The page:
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Cook House

Part 1 Project 2010
Nathan Cunningham
Mackintosh School of Architecture | UK
The Cook House stands within the extraordinary earth rampart remains of Ardoch Roman Fort, Braco, Perthshire. A region recognised for its natural beauty, historic landscape and culture.

The House takes direction from four key elements of the project brief: site, the ideals of cooking, context and 'off-grid' living, with the ambition to celebrate the values of Perthshire’s growing ‘slow food’ culture:

‘To maintain and develop the distinctiveness and characteristics of a place and the surrounding area, whilst meeting the needs of its people: striving to preserve traditional, regional cuisine whilst promoting sustainable farming of plants, seeds and livestock characteristic of the local ecosystem.’:
‘slow food’, part of the ‘slow’ culture.

With a distinguished and unique landscape, I felt the approach had to be distinguished and unique: so to be recognised against the site, but also to compliment the landscape. Ultimately, the site and the house, form a relationship where both elements work together to meet the needs of its people.

The approach took historic guidance from Ardoch Fort’s principal purpose. When built, the fort housed a signal tower, one of a series of signal towers and forts for the Roman defense boundary- the ‘Gask Ridge'. When alight, the tower would be a beacon: part of a warning strategy for the entire Ridge. With a contextual analysis of contiguous architectural identities, distinctive to Perthshire, the 'tower' house became a focus and offered strategies for spatial organisation, form, materiality and spatial quality, that together, concentrate on developing the distinctive characteristics of the site and the surrounding area.

The tower house becomes a new quality within the landscape: an epicentre embodying the values of ‘slow’ culture and environmental design. Values that are carried throughout the design and demonstrated through honest, practical, clear, secular spaces. Light, texture and view play fundamental roles in transforming the spatial qualities of the house, not only daily but through the changing of the seasons. Ultimately, enriching the quality of life that the house has to offer.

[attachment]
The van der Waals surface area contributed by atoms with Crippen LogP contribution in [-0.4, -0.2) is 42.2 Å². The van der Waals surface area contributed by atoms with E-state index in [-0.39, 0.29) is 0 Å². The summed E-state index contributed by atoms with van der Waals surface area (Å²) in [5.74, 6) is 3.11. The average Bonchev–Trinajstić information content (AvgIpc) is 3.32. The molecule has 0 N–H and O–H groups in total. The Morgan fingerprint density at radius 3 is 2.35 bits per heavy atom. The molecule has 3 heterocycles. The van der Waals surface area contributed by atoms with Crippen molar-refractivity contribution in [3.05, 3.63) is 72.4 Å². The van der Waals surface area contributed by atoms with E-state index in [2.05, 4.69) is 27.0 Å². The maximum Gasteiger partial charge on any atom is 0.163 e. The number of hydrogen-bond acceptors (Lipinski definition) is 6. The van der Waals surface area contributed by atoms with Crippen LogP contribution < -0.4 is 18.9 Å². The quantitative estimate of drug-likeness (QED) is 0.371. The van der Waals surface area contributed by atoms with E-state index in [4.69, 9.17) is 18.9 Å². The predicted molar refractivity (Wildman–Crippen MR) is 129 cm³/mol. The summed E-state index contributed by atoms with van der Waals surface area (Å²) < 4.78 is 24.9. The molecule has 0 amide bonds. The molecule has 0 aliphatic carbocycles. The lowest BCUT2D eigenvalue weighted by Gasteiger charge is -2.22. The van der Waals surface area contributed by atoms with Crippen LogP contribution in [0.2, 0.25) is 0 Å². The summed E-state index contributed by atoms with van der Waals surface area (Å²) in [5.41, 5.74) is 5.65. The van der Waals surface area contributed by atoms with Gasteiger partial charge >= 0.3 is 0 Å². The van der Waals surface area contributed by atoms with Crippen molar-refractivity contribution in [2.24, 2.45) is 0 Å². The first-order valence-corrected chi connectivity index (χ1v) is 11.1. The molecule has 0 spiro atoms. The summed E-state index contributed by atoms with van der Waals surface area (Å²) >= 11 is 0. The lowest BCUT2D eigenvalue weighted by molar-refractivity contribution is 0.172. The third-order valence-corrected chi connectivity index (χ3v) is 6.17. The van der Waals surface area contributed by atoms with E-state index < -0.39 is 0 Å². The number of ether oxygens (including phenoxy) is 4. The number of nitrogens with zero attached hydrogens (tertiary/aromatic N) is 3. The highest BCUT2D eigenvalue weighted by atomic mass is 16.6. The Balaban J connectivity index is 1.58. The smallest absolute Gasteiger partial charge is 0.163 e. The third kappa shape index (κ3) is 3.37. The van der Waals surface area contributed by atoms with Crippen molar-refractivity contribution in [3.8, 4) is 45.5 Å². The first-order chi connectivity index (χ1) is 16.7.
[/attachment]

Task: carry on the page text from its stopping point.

The Cook House is a timeless element that stands as a landmark for a future of sustainable community living.

Nathan Cunningham


The cookhouse in Ardoch Fort prioritises the imperatives of the project brief: context, programme, building typology and the process of understanding and concentrating these to create a sustainable architecture.

Located within the man made landscape of earth ramparts of an ancient Roman fort in Braco - Perthshire, Nathan’s project proposes a broader interpretation of the site, informed by the historical reference to the fort as part of a wider defence network of warning towers known as the Gask Ridge, and a fascination with indigenous building typologies mainly the Tower House.

A robust site strategy involved a
re-instatement of the ramparts as spatial enclosures which define the buildings location and afford a clear structure for the necessary activities of the production of food and the location of livestock. The building becomes the focus as an object in that new landscape. Embedded in this idea of a compact and efficient form is a passive approach to a sustainable building which exploits mass through its structure and form of construction and which priorities human comfort and the importance of natural light and fresh air.

Internally it enjoys a clear sectional hierarchy which encourages the occupants on a journey through the landscape and the controlled textures of the sites plantations and on through the threshold of the building envelope where identity is delivered through a materiality which is responsive to the changing seasons and climate of this particular place.

Appropriately cooking, eating and working spaces are associated with the landscape and the earth. Light and shade define the core, the dining room, and give a sense of protection to the sleeping spaces. The communal gathering space and the library are elevated to receive views of the landscape and the sky, proclaiming the presence of the cookhouse to the landscape beyond.

The project is exemplary in its communication and displays a mature understanding of the technical and theoretical processes of architecture. In the spirit of the brief and its title, the building and its landscape are offered as a sensual textual experience for the inhabitants to ‘linger, savour and touch’.

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